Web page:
Out-Law News | 15 Oct 2010 | 9:08 am | 2 min. read
PPI covers payments due on credit products if the borrower cannot afford to pay because of an accident, sickness, unemployment or death.
The Competition Commission's "point of sale" ban will prohibit banks, building societies, mortgage and credit card companies from offering this type of insurance for seven days after a credit sale. PPI will only be able to be sold during this period if the customer contacts the provider directly after 24 hours by telephone or online.
The ban is part of package of radical reforms first proposed by the Commission in January 2009 to tackle competition failures in the PPI market.
No timetable for implementation has yet been announced. It was originally planned that the measures would be in place by October 2010, but this was delayed by an appeal by Barclays Bank and others to the Competition Appeal Tribunal claiming the remedies were disproportionate and failed to take into account the inconvenience to customers that a point of sale ban would bring.
In October 2009, the Tribunal upheld the Commission's conclusion that there was a significant lack of competition in the PPI market, but remitted the remedy package back to the Commission to consider, among other things, the loss of convenience issue.
In its final report, published on 14th October 2010, the Commission has confirmed its earlier, provisional conclusion that interested parties had overstated the potential loss of convenience, even before taking into account the benefits the remedies might bring in terms of increased competition and lower prices.
It has therefore decided to press ahead with its full package of remedies, which also includes a ban on single-premium policies, personalised PPI quotes for all customers, annual reviews and other measures to make it easier for consumers to compare products and prices.
Announcing the decision, Peter Davis, Competition Commission Deputy Chairman, said the Commission had come to a clear view that, overall, customers would benefit significantly from the measures.
"In particular, these reforms will mean that PPI providers will, in future, face real competition where there is currently little. And, in consequence, the prices consumers currently pay for PPI will fall significantly," he said.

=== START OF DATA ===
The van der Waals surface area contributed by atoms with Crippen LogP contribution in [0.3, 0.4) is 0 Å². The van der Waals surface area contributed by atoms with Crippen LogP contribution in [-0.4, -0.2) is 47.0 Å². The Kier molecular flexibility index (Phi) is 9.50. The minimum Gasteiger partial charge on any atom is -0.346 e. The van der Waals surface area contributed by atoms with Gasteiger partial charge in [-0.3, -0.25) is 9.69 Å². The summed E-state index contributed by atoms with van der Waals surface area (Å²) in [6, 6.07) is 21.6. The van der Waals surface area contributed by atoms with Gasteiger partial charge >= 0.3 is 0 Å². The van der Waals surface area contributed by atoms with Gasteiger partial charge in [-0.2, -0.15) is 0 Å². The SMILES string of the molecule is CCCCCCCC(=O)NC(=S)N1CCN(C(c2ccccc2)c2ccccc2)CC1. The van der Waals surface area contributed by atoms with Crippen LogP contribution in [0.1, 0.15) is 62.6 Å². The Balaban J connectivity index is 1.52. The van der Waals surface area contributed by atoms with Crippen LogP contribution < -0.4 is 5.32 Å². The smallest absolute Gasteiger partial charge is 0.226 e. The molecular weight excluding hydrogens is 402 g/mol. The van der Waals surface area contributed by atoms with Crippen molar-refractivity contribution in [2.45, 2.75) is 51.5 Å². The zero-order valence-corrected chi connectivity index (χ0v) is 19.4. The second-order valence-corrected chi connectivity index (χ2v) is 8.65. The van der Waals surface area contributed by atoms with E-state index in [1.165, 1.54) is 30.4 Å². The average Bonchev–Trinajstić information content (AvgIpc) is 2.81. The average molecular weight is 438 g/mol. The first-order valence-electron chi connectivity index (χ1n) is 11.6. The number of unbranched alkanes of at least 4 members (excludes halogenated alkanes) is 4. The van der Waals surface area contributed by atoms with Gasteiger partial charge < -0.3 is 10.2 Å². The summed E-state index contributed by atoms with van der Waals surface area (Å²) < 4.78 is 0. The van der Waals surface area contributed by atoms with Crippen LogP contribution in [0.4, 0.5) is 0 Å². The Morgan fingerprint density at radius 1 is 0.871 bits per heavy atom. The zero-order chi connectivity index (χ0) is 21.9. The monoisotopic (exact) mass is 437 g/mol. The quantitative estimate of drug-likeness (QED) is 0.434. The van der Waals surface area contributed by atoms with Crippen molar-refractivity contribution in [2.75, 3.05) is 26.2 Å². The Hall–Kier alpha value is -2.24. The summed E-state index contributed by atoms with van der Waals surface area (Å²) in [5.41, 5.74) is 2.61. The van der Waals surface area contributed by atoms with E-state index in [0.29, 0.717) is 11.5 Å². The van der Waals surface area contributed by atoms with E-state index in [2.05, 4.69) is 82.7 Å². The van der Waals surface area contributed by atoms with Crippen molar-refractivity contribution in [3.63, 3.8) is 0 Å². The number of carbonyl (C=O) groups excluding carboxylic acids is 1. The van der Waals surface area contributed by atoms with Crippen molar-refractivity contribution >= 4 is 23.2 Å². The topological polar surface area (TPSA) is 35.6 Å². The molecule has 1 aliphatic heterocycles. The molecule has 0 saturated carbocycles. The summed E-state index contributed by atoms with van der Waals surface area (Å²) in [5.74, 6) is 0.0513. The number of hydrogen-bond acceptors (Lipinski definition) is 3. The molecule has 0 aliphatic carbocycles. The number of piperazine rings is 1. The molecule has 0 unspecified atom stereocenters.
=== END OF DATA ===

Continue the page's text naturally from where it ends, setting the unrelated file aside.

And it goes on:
"We know that the major providers have been planning for a time when the prohibition is in force," Davis added, "and in our judgment they will look to continue selling PPI in the future - but thanks to our measures it will generally be as providers of standalone products, rather than ones tacked on to the credit product, which will contribute to greater competition."
The Competition Commission believes that the entry of the main players into the standalone market will be a key development.
"For customers this would mean that suppliers which have been providing most PPI policies will now be making standalone offerings available, increasing choice and increasing the number of household names offering them standalone policies," the final report states.
"This gave us added confidence that, with the remedy package in place, there would be competition between PPI providers"
Excluded from the point of sale ban, however, will be retail PPI, which covers repayments on goods bought via catalogues.
Although the Commission found a lack of competition in the retail PPI market, it concluded that many retail PPI customers would be unlikely to shop around for cover, given the relatively small sums typically involved. Instead, it will introduce measures to ensure clearer information on the cost of cover and the "unbundling" of PPI from merchandise cover, so that PPI would have to be offered separately.
The Commission expects its remedy package will have "a substantial and immediate effect" on competition for new PPI sales as soon as all its elements are introduced, and a substantial effect on existing PPI within two or three years, although it may take longer for the market's reputation to recover.